South Africans are not alone, as Zimbabweans face 19-hour power cuts

A young Zimbabwean boy does his homework by candlelight in Harare.
A young Zimbabwean boy does his homework by candlelight in Harare.
  • Some Zimbabweans face power cuts for up to 19 hours a day. 
  • This is due to the low generation capacity of the Kariba Dam hydropower plant. 
  • Electricity is usually turned on between midnight and 5:00. 

When midnight strikes, most Zimbabweans jump out of bed to make stews, iron their clothes or collect water - capitalising on a few hours of electricity as the country reels from crippling power cuts.

The southern African country has long battled with outages but the problem has sharply worsened since its main generator, a hydro plant at the giant Kariba Dam, began to struggle with low water levels caused by recurring droughts.

Since last week, the authorities have been imposing up to 19 hours of cuts each day, usually turning on power between midnight and 5:00.

"The situation is now painful," said Irvine Magede, a fruit vendor in front of a block of apartments in Harare's oldest township of Mbare.

"We simply wake up during [the] time they switch on local grids to charge our phones and iron our clothes," said Magede.

Life has become a daily grind for most Zimbabweans as the shrinking levels of water in one of the world's largest reservoirs inflict prolonged blackouts and devastate livelihoods.

University students this week had to write their exams in a half-lit hall, and hospitals are sometimes left without water because pumps are inoperative.

The latest wrench in Zimbabwe's power crisis began at the end of November, when the hydro plant in the Kariba Dam had to be switched off for lack of volume passing through its turbines, according to the Zambezi River Authority which manages the water supply.

The blackouts have wreaked havoc on small businesses, already battered by a nearly two-decade-old economic downturn.

Charles Svidzi, a 59-year-old barber, said he had had to close his shop as he depends on electric hair clippers and there are no customers at night.

"My clients can only come during the day," Svidzi explained. He is now instead offering a phone-charging service for clients, using a small solar-powered battery.

Rotten meat

The welder he shares his business unit with has started sleeping on the workshop floor. He now works at night, making use of the available power supply to weld metal frames for windows and doors.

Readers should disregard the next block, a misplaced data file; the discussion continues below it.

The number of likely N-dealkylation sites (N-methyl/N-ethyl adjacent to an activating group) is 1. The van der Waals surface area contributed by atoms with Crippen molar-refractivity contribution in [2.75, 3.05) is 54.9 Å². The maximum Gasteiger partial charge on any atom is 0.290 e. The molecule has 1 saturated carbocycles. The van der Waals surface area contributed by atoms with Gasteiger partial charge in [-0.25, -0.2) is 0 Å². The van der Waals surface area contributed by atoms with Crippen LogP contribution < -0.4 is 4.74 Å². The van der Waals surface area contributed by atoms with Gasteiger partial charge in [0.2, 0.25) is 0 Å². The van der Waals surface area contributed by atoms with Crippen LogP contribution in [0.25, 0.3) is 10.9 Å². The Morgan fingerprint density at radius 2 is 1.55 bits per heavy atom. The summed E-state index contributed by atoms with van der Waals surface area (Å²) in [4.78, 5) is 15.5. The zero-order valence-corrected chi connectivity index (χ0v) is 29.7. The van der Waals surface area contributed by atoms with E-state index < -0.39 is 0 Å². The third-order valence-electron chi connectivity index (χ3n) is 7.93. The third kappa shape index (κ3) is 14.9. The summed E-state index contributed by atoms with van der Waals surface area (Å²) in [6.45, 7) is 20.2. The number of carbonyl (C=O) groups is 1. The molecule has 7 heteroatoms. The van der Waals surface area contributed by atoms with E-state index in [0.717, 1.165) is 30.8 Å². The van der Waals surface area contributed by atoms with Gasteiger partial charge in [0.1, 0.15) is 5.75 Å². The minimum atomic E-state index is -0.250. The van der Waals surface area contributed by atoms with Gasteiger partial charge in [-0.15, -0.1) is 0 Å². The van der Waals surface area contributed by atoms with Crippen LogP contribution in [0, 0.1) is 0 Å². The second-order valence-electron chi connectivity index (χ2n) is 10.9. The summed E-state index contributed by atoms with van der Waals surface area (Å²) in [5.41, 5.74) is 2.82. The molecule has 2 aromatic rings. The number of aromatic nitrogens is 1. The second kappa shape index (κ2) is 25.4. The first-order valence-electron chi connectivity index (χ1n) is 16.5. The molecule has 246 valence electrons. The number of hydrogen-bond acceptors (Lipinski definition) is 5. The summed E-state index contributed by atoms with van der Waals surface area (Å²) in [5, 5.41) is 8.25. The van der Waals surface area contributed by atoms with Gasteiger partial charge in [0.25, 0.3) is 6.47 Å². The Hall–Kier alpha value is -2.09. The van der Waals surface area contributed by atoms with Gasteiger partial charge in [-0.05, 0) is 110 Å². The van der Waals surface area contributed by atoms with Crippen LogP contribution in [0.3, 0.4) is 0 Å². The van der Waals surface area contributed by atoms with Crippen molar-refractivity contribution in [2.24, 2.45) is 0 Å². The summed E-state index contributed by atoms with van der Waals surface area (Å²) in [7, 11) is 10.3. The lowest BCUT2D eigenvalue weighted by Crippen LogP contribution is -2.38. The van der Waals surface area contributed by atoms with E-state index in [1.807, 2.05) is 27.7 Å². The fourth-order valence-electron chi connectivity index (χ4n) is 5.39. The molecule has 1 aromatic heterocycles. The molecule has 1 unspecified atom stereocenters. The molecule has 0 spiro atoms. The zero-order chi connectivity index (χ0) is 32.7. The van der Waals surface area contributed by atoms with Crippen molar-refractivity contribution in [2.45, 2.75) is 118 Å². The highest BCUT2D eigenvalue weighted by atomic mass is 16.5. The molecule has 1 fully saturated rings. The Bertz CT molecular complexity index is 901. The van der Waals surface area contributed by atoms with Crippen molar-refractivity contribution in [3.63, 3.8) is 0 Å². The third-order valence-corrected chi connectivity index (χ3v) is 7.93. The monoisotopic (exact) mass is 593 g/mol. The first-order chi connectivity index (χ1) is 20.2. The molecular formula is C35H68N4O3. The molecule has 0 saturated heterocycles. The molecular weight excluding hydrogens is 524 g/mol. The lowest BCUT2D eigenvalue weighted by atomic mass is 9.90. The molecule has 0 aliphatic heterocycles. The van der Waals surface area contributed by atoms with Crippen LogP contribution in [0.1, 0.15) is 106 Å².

Most families have stopped buying perishables in bulk, especially meat, and instead ration grocery purchases daily to avoid the produce going off.

But butchers are also badly hit by the outages.

Prince Muza, 28, owns a butchery and says he has had to throw out meat that was starting to decay.

He said:

At times there will be no money to buy diesel for the generators, and the meat goes bad. In such cases we throw away or sell the meat at a giveaway price.

The government has admitted the crisis is disrupting daily life.

"The power cuts are causing distress, inconvenience and cost to the citizenry and business. This is regrettable," government spokesman Nick Mangwana said in a tweet this week.

Senior government official Gloria Magombo said on Tuesday that the country was importing electricity from neighbouring South Africa - which is also suffering recurring power shortages due to old and poorly-maintained plants.

It is also supplementing supplies with imports from Mozambique and Zambia.

READ | Load shedding crisis: Why SA should avoid a total blackout

But Zambia, which shares the Kariba reservoir, has said it too will start its own six-hour daily power outages from mid-December.

Zimbabwe also generates power from Hwange - its largest coal-fired power station - but the plant is currently operating at less than half its capacity due to poor maintenance.

"This is a crisis situation," Energy Minister Soda Zhemu told a news conference last week, adding that the Kariba plant will be shut down completely during the Christmas period until the water situation improves.

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